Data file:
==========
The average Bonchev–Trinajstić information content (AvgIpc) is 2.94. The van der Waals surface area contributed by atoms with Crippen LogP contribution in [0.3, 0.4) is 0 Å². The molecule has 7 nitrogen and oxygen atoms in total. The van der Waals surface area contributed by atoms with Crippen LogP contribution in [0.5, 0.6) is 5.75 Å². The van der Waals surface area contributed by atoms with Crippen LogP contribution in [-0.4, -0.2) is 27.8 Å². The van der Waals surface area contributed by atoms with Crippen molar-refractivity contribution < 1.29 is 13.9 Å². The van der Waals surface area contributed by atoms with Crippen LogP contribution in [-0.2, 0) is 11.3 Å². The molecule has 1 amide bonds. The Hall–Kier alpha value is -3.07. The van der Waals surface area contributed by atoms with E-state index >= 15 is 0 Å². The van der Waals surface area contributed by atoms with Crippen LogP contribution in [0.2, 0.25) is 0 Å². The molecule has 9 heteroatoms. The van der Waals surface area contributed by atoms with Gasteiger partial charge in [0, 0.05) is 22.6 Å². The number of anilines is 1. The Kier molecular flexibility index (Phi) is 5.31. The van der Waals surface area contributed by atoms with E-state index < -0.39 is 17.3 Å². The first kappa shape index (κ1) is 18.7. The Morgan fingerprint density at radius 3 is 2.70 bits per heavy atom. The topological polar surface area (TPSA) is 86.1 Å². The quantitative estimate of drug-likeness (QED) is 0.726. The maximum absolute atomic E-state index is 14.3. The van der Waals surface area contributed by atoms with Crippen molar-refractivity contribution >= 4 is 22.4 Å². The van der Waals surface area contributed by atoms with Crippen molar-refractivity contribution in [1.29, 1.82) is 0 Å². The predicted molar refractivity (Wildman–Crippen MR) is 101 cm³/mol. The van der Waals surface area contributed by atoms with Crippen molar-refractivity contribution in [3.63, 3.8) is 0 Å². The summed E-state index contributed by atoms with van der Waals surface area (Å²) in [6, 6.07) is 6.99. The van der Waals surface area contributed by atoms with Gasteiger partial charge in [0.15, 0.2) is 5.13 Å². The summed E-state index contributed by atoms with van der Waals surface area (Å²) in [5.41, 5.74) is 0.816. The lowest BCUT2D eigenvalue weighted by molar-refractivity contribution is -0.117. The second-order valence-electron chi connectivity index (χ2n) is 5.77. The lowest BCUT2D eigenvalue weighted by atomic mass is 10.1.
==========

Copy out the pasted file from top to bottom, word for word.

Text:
The average Bonchev–Trinajstić information content (AvgIpc) is 2.94. The van der Waals surface area contributed by atoms with Crippen LogP contribution in [0.3, 0.4) is 0 Å². The molecule has 7 nitrogen and oxygen atoms in total. The van der Waals surface area contributed by atoms with Crippen LogP contribution in [0.5, 0.6) is 5.75 Å². The van der Waals surface area contributed by atoms with Crippen LogP contribution in [-0.4, -0.2) is 27.8 Å². The van der Waals surface area contributed by atoms with Crippen molar-refractivity contribution < 1.29 is 13.9 Å². The van der Waals surface area contributed by atoms with Crippen LogP contribution in [-0.2, 0) is 11.3 Å². The molecule has 1 amide bonds. The Hall–Kier alpha value is -3.07. The van der Waals surface area contributed by atoms with E-state index >= 15 is 0 Å². The van der Waals surface area contributed by atoms with Crippen LogP contribution in [0.2, 0.25) is 0 Å². The molecule has 9 heteroatoms. The van der Waals surface area contributed by atoms with Gasteiger partial charge in [0, 0.05) is 22.6 Å². The number of anilines is 1. The Kier molecular flexibility index (Phi) is 5.31. The van der Waals surface area contributed by atoms with E-state index < -0.39 is 17.3 Å². The first kappa shape index (κ1) is 18.7. The Morgan fingerprint density at radius 3 is 2.70 bits per heavy atom. The topological polar surface area (TPSA) is 86.1 Å². The quantitative estimate of drug-likeness (QED) is 0.726. The maximum absolute atomic E-state index is 14.3. The van der Waals surface area contributed by atoms with Crippen molar-refractivity contribution >= 4 is 22.4 Å². The van der Waals surface area contributed by atoms with Crippen molar-refractivity contribution in [1.29, 1.82) is 0 Å². The predicted molar refractivity (Wildman–Crippen MR) is 101 cm³/mol. The van der Waals surface area contributed by atoms with Crippen molar-refractivity contribution in [3.63, 3.8) is 0 Å². The summed E-state index contributed by atoms with van der Waals surface area (Å²) in [6, 6.07) is 6.99. The van der Waals surface area contributed by atoms with Gasteiger partial charge in [0.15, 0.2) is 5.13 Å². The summed E-state index contributed by atoms with van der Waals surface area (Å²) in [5.41, 5.74) is 0.816. The lowest BCUT2D eigenvalue weighted by molar-refractivity contribution is -0.117. The second-order valence-electron chi connectivity index (χ2n) is 5.77. The lowest BCUT2D eigenvalue weighted by atomic mass is 10.1.